True to tradition, Executive Board President Ed Brinksma used the opening to send a message to The Hague. In his speech, he referred to the plans of Minister of Education Dijkgraaf to prioritise the Dutch language in academic education as ‘a legislative proposal taken to the extreme’ that won’t be any help at all.
Even worse, according to Brinksma, the proposal will scare away people who might otherwise want to come to the Netherlands to work or study, and this will negatively affect the quality and reputation of Dutch universities. Especially given the tightness of the labour market, this would be far from ideal. “English, just like Latin used to be, is the language of academia, and therefore the language of education. It is the language that brings bright minds together.”
Brinksma recalled that the universities, as far back as 2017, requested ‘tools’ to help manage the intake of international students, and he made no attempt to hide his disappointment that Dijkgraaf’s plans mainly focused on the language of instruction.
Ties with the fossil fuel industry
Brinksma also said that the university would share the long-awaited list of collaborations with the fossil fuel industry ‘very soon’. During the various occupations last year, OccupyEUR requested clarity on these collaborations, demanding that all ties be severed. Brinksma added that, “I can already say that it is not a particularly long list.”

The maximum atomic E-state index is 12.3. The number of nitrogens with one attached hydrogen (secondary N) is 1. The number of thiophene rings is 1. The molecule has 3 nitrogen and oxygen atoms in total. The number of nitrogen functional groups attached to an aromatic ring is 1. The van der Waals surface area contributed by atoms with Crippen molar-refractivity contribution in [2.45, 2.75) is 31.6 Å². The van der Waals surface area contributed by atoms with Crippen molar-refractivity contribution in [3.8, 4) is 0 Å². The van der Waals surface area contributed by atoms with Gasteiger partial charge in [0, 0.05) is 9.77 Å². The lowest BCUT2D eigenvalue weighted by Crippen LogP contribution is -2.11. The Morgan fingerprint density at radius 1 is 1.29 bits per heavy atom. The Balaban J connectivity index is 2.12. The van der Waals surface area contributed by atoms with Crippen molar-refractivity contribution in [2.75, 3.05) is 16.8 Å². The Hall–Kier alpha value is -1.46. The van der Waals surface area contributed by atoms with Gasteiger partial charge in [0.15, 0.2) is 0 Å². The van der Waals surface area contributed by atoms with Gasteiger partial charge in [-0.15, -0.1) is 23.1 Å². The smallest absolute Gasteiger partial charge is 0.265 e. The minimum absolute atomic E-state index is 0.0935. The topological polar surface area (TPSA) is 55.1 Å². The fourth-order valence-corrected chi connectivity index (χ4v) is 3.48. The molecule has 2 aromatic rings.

Mayor Aboutaleb, one of the other speakers at the opening, spoke derisively about the university’s police interventions during the occupations at EUR. “Last weekend, I had Extinction Rebellion occupy a bridge. I let them be. I did not have them removed.”
Abandoning them to their fate
The mayor went on to discuss the importance of internationalisation for the academic community, although he also pointed out the downside of not implementing measures. “We cannot simply abandon international students to their fate. We need to cooperate better to ensure sufficient housing for international students.”
This year, the Opening of the Academic Year was held at the Laurenskerk in the city centre. This event also marked the opening of the university’s 110th anniversary year.
During this gathering, Sociology lecturer Bonnie French received the Education Prize, IHG student Enoch Tabak received the Thesis Award and study association EFR received the Sustainability Award
This year’s guest speaker was Internet pioneer Marleen Stikker, who was invited to talk about the theme: The Future of Education. During her presentation, she called on universities to take a stronger stance towards large tech companies. “Universities should not simply hand over their data to Open AI. They should take their own position.”
An interview with Marleen Stikker will be published on this website later this week.